The early 80s saw the start of big name horror franchises like Freddy and Jason. However, what horror icons would make good videogames? At that time, very few villains would be popular enough. The Atari 2600 games were for the most part very kid friendly. The concept of adult games could seriously cut into Atari’s profits if the public started a boycott. The game based on 1979’s hit, Alien wasn’t anything more than a glorified Pac-Man clone. Wizard Games created the infamous and reviled Texas Chainsaw Massacre game, but were far more successful with their other game: Halloween.
The impossible and totally futile Texas Chainsaw Massacre game is absolutely nothing like Halloween which is fairly accurate to the movie’s climax. How many people have ever wanted to be chased by a guy in a white-faced William Shatner mask? Well, Halloween for the Atari 2600 will let you live that dream. You are Laurie Strode and must rescue the kids from the house while avoiding the knife-wielding Shape.
“A homicidal maniac has escaped from a mental institution. On Halloween night, the killer returns to his home town to wreak havoc! You are the babysitter for a family in a large, two story house. Somehow the vengeful murderer has gotten inside! Can you protect the children and yourself from the fury of his knife?”
As you run by the kids, hitting the fire button will make the kid follow you. However, the little twerps sometimes don’t follow you and will continue running around to be psycho fodder. The children must be led to one of the safe zones: the corner rooms either on the first or second story. Once the kids are safe, you are given a number of points and have to rescue the next kid. To get to the next level, you must save 5 kids.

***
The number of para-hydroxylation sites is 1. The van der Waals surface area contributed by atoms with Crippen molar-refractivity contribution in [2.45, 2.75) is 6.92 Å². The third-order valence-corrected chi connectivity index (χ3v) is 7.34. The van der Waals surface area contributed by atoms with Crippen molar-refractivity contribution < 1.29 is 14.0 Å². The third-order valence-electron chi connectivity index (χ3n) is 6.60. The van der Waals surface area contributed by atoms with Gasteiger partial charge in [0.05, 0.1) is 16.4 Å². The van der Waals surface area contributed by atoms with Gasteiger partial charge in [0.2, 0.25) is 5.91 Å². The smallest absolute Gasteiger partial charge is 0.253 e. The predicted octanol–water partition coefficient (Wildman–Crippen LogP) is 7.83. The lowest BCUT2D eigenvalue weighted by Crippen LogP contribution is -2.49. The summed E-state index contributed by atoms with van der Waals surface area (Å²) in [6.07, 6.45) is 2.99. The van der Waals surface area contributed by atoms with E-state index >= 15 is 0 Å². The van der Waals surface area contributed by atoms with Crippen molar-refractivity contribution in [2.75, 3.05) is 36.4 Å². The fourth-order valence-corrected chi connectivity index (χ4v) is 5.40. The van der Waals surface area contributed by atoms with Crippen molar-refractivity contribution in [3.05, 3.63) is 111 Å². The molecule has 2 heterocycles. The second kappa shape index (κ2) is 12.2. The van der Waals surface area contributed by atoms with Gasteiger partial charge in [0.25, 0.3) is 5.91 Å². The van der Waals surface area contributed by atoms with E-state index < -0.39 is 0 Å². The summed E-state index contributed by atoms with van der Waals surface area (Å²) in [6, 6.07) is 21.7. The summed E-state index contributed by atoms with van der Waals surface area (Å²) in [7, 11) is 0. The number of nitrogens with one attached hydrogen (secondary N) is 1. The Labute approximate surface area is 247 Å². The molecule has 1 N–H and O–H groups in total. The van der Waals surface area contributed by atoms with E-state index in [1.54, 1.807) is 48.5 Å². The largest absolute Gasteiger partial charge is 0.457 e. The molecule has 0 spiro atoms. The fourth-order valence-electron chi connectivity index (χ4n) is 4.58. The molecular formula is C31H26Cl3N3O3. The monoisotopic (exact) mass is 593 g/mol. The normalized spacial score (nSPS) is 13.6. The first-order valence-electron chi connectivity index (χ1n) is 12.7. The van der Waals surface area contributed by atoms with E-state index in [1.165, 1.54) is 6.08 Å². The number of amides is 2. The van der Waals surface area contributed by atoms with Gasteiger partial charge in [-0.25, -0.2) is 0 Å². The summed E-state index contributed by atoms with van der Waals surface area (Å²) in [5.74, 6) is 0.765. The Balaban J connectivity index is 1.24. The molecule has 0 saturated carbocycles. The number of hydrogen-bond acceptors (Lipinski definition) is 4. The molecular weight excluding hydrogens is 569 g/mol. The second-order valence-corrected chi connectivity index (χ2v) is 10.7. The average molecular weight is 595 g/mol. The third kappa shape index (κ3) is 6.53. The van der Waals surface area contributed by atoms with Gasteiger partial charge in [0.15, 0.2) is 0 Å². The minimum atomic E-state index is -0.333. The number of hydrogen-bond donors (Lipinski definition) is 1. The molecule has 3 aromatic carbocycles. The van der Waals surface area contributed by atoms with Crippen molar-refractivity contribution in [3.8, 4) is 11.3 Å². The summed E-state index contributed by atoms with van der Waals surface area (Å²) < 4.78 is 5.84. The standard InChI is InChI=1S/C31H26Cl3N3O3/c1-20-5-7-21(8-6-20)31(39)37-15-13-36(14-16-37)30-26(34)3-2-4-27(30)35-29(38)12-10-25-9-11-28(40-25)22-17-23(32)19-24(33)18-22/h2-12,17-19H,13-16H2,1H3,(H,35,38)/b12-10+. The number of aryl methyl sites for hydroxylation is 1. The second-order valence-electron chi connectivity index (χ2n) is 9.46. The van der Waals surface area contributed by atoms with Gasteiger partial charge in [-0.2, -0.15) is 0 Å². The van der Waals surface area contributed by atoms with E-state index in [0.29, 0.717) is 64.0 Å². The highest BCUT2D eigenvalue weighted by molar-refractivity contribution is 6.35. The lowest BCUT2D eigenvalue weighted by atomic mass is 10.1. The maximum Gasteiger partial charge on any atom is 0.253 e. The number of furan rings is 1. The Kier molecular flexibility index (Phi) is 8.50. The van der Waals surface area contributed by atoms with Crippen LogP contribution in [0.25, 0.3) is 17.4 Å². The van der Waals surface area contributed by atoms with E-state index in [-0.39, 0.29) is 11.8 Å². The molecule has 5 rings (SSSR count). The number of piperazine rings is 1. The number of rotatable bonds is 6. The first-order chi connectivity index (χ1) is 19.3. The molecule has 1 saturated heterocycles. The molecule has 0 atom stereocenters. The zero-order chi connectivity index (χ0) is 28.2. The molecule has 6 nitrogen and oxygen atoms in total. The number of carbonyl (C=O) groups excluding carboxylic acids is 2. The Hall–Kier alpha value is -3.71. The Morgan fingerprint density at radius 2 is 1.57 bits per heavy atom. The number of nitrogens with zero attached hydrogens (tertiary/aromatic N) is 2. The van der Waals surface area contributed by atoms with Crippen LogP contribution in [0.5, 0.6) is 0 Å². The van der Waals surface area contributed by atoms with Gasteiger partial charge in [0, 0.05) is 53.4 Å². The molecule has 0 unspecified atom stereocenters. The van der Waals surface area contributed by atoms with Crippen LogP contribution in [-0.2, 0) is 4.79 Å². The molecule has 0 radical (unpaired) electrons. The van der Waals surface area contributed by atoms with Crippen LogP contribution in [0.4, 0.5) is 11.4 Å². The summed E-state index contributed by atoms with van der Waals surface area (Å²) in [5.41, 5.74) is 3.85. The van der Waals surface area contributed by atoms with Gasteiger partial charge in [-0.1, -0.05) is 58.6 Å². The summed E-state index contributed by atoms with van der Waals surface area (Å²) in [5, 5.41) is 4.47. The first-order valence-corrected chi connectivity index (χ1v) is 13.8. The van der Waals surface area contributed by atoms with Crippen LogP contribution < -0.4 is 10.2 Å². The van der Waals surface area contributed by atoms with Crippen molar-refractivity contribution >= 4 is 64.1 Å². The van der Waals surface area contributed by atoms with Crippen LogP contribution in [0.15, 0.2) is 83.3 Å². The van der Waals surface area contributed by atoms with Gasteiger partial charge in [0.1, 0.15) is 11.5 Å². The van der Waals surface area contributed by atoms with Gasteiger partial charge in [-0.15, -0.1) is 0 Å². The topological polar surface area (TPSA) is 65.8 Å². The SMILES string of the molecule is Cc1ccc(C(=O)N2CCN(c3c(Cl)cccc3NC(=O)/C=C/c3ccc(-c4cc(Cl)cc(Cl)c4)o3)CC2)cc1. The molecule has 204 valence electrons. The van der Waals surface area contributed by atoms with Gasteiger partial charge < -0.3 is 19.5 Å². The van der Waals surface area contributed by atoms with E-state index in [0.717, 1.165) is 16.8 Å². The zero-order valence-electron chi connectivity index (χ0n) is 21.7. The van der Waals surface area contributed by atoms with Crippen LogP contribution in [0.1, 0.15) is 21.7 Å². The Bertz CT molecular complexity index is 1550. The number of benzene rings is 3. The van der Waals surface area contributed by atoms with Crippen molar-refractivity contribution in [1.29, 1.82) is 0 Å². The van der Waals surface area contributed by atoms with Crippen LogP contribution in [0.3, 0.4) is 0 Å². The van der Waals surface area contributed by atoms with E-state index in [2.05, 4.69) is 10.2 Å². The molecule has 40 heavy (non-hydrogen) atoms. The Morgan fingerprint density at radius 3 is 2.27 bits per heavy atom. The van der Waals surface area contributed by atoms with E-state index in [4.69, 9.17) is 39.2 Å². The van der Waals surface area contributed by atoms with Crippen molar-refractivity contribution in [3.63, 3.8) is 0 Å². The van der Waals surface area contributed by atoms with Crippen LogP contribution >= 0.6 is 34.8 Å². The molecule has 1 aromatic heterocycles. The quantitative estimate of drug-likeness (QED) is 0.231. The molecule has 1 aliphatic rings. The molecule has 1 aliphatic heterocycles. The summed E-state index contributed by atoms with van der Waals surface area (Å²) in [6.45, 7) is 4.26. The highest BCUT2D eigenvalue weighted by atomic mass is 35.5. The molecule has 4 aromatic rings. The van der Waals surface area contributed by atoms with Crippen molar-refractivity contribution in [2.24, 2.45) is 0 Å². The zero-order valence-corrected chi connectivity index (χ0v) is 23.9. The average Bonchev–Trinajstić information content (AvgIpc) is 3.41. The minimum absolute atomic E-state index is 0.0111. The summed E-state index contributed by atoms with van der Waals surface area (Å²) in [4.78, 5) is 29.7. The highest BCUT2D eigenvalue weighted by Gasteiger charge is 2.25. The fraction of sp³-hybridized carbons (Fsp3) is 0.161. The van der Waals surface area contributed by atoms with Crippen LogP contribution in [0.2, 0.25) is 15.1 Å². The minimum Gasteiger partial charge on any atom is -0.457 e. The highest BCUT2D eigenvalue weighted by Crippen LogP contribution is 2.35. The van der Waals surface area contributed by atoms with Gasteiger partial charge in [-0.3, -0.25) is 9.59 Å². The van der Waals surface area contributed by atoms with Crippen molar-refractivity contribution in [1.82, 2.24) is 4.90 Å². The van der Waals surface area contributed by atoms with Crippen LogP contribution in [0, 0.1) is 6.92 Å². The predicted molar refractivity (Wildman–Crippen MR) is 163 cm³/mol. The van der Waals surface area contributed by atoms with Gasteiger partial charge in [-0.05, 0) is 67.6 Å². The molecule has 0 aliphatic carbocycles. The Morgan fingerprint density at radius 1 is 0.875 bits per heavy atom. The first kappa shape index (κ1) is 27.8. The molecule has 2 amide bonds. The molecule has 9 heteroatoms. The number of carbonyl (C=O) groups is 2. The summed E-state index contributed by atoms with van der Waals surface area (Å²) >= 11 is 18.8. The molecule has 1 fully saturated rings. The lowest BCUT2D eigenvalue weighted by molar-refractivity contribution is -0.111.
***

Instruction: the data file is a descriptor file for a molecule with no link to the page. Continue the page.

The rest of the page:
Most of the time, there is no offense against the Shape. In some rooms, a knife is left on the floor. Laurie can grab it and use it on Michael Meyers to drive him away temporarily. Like the true unstoppable psycho-killer, Michael Meyers can’t be stopped. The Shape just keeps coming. With as hard as it is to find and use the knife, it is easier not to even bother with it. You’re only hope is to run past him without him cutting your head off. If decapitation isn’t bad enough, Laurie’s body runs away from Michael Meyers and pumps blood from the neck. Our little psychopath will go after any nearby kids after Laurie’s accident.
Halloween doesn’t really have very many recognizable symbols. Although, there is no title screen adorned with pumpkins, the number of lives is indicated by the number of jack-o-lanterns at the top of the screen.
Arguably, Halloween has one of the greatest themes of all. The haunting John Carpenter theme is even used whenever Michael Meyers appears. It is a great addition to the game. Unfortunately, no plump digitized Donald Pleasance mentions “the evil.”
The characters are just the typical pixelized stick figures. The Atari 2600 isn’t known for realistic or detailed graphics. It is surprising that such a game was released in the early 80s. At least, you were trying to defend kids and battling a killer. That had to be the big justification for Atari not trying to prevent Halloween from being released. Unfortunately, it was sold from behind counters and there wasn’t any way to promote it to the few gamers that may have been interested in buying it.
This was one of the first actual R-rated horror movies licensed as a video game. The Nintendo developed a some games based on Friday the 13th and Nightmare on Elm Street. Many horror fans may consider those to be the original horror game franchises. They were just more widely promoted than the nearly mythical games from Wizard games for the Atari 2600. Halloween isn’t a great game, but it is at least playable and not as frustrating as its brother game, Texas Chainsaw Massacre. After, losing the last life, you have a little dignity. No one runs on screen and kicks you in the butt. That fact is enough to elevate Halloween several levels above Texas Chainsaw Massacre.